# Lagrange multipliers

Normally lagrange multipliers are used in the following sense.

Suppose we are given a function f(x,y.z..,) and the constraint g(x,y,z,...,) = c
Define a lagrange function:
L = f - λ(g-c)

And find the partial derivatives with respect to all variables and λ. This gives you the extrema since for an extrema ∇f = λ∇g

However, I find that in my mechanics book this is used differently. I have attached a picture of the place where lagrange multipliers are used. I don't see how they in this case are used to maximize a quantity (which should be L) under a constraint like the above. Can anyone show me how they are and which gradients are to be parallel?

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I'm not sure if I understand; how are they used differently? You have a set of constraints $f_\alpha(\mathbf{q},\dot{\mathbf{q}},t) = 0$ and then you just write $L = L + \sum_\alpha \lambda_\alpha f_\alpha$

maybe I just don't see it. But my point is that you usually want to make the gradients of f and g=y parallel. How is that done in the example? There are no gradients being taken...

Aah sorry, I somehow missed the whole point of your question :) They are not maximizing L. They are minimizing (or maximizing) the integral of L. This is entirely different.

So do you understand how you get from $$S = \int dt L$$ by varying the action to
$$\delta S = \int dt \left( \frac{\partial L}{\partial q} - \frac{d}{dt}\frac{\partial L}{\partial \dot{q}} \right) \delta q = 0 \rightarrow \frac{\partial L}{\partial q} - \frac{d}{dt}\frac{\partial L}{\partial \dot{q}} = 0$$?

Yes, I know that the above implies the Euler-lagrange equation.
So they want to make the lagrangian stationary. Normally if the qi's are independent you that leads to n independent lagrange equations. But now they are instead using lagrange multipliers. But how exactly are they used? In analogy to my original example, what is f and what is g and how does the above correspond to the problem of making the gradient of f and g parallel. Maybe it is completely obvious, but I can't quite see it.

Ray Vickson
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Yes, I know that the above implies the Euler-lagrange equation.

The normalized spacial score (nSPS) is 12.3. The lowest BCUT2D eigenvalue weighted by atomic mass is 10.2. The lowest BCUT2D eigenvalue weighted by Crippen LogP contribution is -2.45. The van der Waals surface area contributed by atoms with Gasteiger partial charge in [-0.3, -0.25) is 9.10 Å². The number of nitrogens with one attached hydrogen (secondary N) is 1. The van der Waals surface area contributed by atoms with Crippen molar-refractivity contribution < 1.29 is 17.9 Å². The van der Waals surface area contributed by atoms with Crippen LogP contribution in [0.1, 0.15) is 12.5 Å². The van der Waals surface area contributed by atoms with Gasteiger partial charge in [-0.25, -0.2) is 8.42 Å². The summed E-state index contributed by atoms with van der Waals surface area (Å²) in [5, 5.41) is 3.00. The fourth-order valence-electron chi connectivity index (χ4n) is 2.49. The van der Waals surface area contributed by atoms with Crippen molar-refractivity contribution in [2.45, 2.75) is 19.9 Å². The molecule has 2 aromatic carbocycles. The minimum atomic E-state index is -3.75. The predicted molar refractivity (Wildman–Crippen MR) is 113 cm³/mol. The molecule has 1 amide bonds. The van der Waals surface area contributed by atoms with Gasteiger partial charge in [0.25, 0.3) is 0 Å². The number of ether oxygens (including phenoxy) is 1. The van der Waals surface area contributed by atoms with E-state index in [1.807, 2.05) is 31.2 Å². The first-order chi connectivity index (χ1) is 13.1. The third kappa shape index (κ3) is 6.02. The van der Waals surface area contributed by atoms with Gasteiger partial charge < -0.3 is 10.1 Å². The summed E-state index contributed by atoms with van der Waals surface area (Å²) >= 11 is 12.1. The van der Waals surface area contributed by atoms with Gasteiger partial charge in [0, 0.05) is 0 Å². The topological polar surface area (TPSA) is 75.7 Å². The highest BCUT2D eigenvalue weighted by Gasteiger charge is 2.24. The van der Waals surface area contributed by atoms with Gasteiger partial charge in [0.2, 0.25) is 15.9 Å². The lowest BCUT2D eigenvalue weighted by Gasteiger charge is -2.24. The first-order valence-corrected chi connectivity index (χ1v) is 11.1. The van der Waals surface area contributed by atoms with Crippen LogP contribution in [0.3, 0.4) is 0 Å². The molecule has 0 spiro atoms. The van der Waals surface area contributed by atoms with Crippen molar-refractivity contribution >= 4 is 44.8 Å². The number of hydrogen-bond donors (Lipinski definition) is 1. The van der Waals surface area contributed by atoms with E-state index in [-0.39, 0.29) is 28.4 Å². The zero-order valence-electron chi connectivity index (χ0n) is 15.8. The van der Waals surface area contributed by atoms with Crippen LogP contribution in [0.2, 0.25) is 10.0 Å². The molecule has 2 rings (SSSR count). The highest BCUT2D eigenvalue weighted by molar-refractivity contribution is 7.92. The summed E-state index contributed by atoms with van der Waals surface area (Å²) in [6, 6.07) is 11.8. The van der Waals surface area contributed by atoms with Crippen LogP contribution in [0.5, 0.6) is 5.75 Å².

So they want to make the lagrangian stationary. Normally if the qi's are independent you that leads to n independent lagrange equations. But now they are instead using lagrange multipliers. But how exactly are they used? In analogy to my original example, what is f and what is g and how does the above correspond to the problem of making the gradient of f and g parallel. Maybe it is completely obvious, but I can't quite see it.
Imagine that you approximate the integral by a finite sum of a large number of terms (which we actually do in numerical work), and you replace the continuum of constraints ##f(q,\dot{q},t) = 0## by a large number of constraints ##f(q_i,v_i ,t_i) = 0, \; i=1,2, \ldots, N.## Here, the ##q_i## are you estimate of ##q(t_i)## and the ##v_i## are your estimate of ##\dot{q}(t_i).## (Again, this is often how such problems ARE dealt with using numerical methods---we replace a continuous problem by a disctete problem involving a large number of small time steps.) Now your solution to
$$\min \int_a^b L(q,\dot{q},t)\, dt, \: \text{ subject to } f(q,\dot{q},t) = 0 \text{ for all } t \in [a,b]$$ would be replaced by that of the problem
$$\min \sum_{i=1}^N \Delta t_i f(q_i,v_i,t_i),\\ \text{subject to}\\ v_i = (q_i - q_{i-1})/ \Delta_i \;(\text{ or } v_i = (q_{i+1} - q_i)/ \Delta_i), i=1, \ldots N\\ f(q_i,v_i ,t_i) = 0, \; i=1, \ldots, N.$$
Now, of course, you would have a Lagrange multiplier ##\lambda_i## for each of the f = 0 constraints, so your Lagrangian would contain
$$\sum_{i=1}^N \lambda_i f(q_i,v_i,t_i).$$
and this would go over into an integral in the limit of infinite N.

Well, that is the intuition, anyway; rigorous justification is another matter.

RGV

Thanks, just the type of argument I was looking for.